The annual general meeting of Activision Blizzard is set to take place on June 21. The current board of directors are up for re-election which has prompted SOC Investment Group to write an open letter urging shareholders not to re-elect six of the ten board members. These are Bobby Kotick, Brian Kelly, Robert Morgado, Robert Corti, Barry Meyer and Peter Nolan.
The reasoning given by SOC is as follows: “Each of these directors failed either to recognize that Activision Blizzard for years maintained unsafe workplaces exhibiting frequent and repeated sexual harassment, sexual assault, and gender discrimination, or to appropriately address the Company’s “frat house” culture once it was publicly revealed by the California Department of Fair Employment and Housing (“DFEH”) in its pending lawsuit, which was filed in July 2021.”
SOC Investment Group urges shareholders of #ActivisionBlizzard to vote against six directors who failed to address the company’s sexual harassment crisis. #CorpGov #EndSexualHarassment #ToneDeafAtTheTop
— SOC Investment Group (@SOCInvGrp) May 27, 2022
The letter then goes on to outline some of the shortcomings of the current Activision Blizzard board in two sections entitled “Inadequate Response to the Sexual Harassment Crisis” and “Deeply Flawed Governance”.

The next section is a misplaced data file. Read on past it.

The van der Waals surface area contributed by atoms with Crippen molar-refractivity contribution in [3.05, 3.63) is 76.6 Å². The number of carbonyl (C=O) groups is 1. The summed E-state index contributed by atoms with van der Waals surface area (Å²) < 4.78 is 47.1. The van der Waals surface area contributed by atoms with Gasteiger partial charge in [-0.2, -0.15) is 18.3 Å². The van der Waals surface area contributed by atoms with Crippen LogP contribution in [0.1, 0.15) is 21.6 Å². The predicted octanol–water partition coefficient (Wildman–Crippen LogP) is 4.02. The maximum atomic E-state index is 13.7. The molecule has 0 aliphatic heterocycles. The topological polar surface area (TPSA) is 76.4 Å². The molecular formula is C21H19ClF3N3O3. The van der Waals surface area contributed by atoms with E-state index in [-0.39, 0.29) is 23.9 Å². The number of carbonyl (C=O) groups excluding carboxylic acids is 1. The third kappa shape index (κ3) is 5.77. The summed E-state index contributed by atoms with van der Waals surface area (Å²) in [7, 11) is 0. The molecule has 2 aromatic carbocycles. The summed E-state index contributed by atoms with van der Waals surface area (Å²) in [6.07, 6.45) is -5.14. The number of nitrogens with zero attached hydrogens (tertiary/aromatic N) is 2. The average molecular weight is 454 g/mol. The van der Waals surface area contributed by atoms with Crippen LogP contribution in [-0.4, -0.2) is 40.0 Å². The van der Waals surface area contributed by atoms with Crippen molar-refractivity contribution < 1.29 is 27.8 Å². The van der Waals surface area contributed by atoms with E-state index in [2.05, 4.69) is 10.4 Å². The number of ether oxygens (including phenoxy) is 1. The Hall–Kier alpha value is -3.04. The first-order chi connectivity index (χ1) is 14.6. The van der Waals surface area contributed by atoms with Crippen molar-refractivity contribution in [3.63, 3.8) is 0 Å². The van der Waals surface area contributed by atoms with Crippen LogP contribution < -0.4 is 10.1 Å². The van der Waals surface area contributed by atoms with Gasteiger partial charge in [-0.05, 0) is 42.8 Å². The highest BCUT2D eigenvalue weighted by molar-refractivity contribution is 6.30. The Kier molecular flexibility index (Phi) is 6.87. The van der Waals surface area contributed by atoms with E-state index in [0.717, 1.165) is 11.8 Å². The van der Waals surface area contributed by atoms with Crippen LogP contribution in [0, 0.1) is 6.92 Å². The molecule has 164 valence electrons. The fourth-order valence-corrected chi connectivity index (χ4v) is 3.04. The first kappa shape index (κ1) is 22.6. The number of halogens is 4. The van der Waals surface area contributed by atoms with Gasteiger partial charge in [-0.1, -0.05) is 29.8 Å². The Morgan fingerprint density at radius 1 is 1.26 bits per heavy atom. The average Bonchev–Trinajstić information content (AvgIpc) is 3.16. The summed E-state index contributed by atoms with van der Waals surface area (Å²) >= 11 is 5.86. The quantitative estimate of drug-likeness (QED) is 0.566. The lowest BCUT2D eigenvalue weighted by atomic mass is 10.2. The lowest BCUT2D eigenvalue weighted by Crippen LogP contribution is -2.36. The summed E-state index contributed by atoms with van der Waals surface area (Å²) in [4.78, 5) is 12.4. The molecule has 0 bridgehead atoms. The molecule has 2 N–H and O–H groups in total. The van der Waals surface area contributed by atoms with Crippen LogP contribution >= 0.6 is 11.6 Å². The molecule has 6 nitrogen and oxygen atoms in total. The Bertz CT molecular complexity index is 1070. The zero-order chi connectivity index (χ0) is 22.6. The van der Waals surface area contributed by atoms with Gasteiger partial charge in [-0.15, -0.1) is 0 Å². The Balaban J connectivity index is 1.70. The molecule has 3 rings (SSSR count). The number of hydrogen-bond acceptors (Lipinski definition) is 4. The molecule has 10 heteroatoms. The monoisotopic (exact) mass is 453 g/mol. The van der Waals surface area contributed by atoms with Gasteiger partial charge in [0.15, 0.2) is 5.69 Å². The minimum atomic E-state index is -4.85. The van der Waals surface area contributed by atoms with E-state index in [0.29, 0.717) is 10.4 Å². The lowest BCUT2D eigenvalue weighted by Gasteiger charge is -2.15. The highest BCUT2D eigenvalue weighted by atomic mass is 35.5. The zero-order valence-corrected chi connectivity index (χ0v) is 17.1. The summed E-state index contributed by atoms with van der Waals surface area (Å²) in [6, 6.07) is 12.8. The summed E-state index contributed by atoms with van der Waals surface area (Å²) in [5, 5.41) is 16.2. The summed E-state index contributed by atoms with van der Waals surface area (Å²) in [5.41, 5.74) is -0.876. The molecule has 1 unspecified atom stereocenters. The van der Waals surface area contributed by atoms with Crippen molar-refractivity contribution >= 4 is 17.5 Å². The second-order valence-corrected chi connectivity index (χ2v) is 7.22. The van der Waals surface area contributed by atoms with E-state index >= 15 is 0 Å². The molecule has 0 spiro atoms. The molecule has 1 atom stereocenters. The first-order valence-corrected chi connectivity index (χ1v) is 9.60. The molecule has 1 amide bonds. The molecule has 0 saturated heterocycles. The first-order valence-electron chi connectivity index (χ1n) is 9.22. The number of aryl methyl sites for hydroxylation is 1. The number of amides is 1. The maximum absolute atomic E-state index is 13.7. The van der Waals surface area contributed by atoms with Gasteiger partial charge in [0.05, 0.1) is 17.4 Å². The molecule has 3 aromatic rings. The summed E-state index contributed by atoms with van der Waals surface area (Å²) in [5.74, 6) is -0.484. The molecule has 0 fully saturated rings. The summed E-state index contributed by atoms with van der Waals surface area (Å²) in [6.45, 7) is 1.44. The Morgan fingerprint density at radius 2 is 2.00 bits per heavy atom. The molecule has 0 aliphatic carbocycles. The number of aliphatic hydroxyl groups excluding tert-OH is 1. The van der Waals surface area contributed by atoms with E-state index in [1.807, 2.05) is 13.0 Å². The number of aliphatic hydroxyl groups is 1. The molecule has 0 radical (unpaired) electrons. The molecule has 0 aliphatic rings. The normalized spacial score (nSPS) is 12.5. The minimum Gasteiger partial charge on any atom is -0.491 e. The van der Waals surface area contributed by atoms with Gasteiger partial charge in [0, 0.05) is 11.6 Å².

In the former, SOC is deeply critical of the response of Activision Blizzard leadership to the allegations outlined in the DFEH’s lawsuit, saying the “passivity” of the board is “inexcusable” given “the gravity of the situation at Activision.” They believe the board has not taken actionable steps to improve the situation at the company.
In the latter section, SOC Investment Group outlines the failings of Activision Blizzard’s corporate structure. “Activision’s board is comprised of an unusually high number of extremely long-tenured executives” including Kotick (since 1991), Kelly (1995) and Morgado (1997). Furthermore, they are critical of the concentration of authority at Activision Blizzard, using the numerous responsibilities of Morgado as an example.
In the final stage of the letter, SOC once again asks for the six aforementioned directors to be voted out. They believe this is the bare minimum that should be done to start the process of fixing the work culture at Activision Blizzard.
While it seems highly unlikely that the board won’t simply be re-elected, SOC Investment Group’s efforts have borne fruit in the past. They led an effort by shareholders to stop a pay package that would see executive pay rise at Electronic Arts in 2020 and was almost successful in getting shareholders to reject an executive pay package at Activision Blizzard last year.
In other gaming news, Sega will be revealing a mystery project of theirs in an upcoming broadcast.